• I weigh myself every morning after getting out of bed and before getting a shower. I am trying to keep the time of day, scale, and circumstances constant to avoid weight variation throughout the day.
  • I am surprised how powerfully one or two days of failed goals discouraged me when I first started. It's important to realize this will happen on some days, be prepared for it, and still continue to push ahead.
  • I need to be careful not to overdo my reduced intake in the face of positive results. Losing too much weight too fast is not healthy.
  • I am much less likely to eat chips and fries than ever before, now that I know what they will cost me. Ditto for many other kinds of food.
  • It is much easier to avoid eating chips and other foods than to try to eat only a few.
  • Most fast food places have plenty of cheap options for relatively low-calorie foods. Often, these options are easier to find on these menus than at nicer restaurants.
  • A by-product of this experiment is that I am now craving more healthy foods.
  • Whenever a food I'm eating is not in the Lose It! Database, I find the closest approximation I can.
  • Whenever I am uncertain of a portion size, I always try to apply an upward bias to my guess. For my purposes, it is far better to over-report what I'm eating than to under-report it.
  • The iPhone/iPod Touch, in conjunction with Lose It!, makes a brilliant pocket-sized calorie-counter.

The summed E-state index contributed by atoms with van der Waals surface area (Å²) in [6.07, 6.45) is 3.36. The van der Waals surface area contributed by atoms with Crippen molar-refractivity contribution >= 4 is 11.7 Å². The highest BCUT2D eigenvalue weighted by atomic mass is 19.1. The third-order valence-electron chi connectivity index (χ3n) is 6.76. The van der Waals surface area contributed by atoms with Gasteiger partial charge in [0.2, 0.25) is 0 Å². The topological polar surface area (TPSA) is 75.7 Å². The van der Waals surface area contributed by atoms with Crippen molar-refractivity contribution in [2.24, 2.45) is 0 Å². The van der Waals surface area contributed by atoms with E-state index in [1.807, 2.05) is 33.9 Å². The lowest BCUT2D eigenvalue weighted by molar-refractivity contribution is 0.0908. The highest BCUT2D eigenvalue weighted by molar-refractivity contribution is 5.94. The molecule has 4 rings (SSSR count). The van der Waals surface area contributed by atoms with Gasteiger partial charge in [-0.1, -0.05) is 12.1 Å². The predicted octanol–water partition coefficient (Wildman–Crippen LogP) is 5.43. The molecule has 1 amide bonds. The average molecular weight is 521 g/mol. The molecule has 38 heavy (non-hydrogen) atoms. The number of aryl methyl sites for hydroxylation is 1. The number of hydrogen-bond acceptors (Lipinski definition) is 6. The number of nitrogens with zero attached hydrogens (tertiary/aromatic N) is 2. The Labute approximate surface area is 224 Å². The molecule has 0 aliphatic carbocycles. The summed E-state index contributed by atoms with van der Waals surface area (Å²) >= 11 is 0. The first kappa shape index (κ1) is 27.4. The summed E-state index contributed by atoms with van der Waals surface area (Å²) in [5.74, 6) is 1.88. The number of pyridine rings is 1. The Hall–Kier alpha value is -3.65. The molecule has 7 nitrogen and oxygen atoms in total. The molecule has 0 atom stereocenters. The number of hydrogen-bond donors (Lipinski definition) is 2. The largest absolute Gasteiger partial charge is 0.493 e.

• I wonder what other areas of my life could also benefit from this kind of monitored discipline?

It will be interesting to see how this experiment continues to progress, as I have about ten more pounds to go to hit my target weight. If these first few weeks serve as any indication, I believe it will end quite positively and ahead of schedule.

The main results so far completely substantiate what I have been saying for years. Losing weight is just like building wealth — eat less than you burn and spend less than you earn. There are no magic formulas or workarounds for either. Beware of anyone trying to tell you otherwise.

P.S. — As another experiment, other than the image above, this entire post (including formatting and hyperlinks) was written on and posted from my iPad using PlainText and TextileNote.


Anonymous said...

Congratulations. If it works for you, than that is all that matters.

But you are wrong about calories. Read "Good Calories, Bad Calories" by science writer Gary Taubes.

Triya said...

congratulations Brian. Do you still follow your grandpa's maxim.. "Glad you don't like it!!" Proud of you.

Jason said...

LOL at anonymous. "Despite your weight loss, you are 'wrong', because there is one book that says so."

Greg said...

Indeed, calories in and out matters a lot. But there is just no doubt that what you eat matters a lot too, not the least reasons of which you need certain nutrients to survive.

You can loose weight either by losing fat, or by losing lean mass as well. What you eat and how you exercise during your caloric deficit can make the difference between the two. You never want to loose muscle mass if at all possible. Most ppl are mildly carb intolerant and eating a large amount of carbs can slow your metabolism as well as promote insulin resistance. The anonymous poster had a point. There is not one book to this effect there are reams of research papers and books on the topic.

Zac said...

The research is inconclusive, but the best research suggesting it might matter what you eat essentially just says that certain eating habits encourage you to eat more calories and expend less energy (gorging on candy for instance) and other eating habits are more conducive to an active lifestyle.

But in the end, its calories in vs calories out. Anything that says otherwise is hocus pocus and hand waving.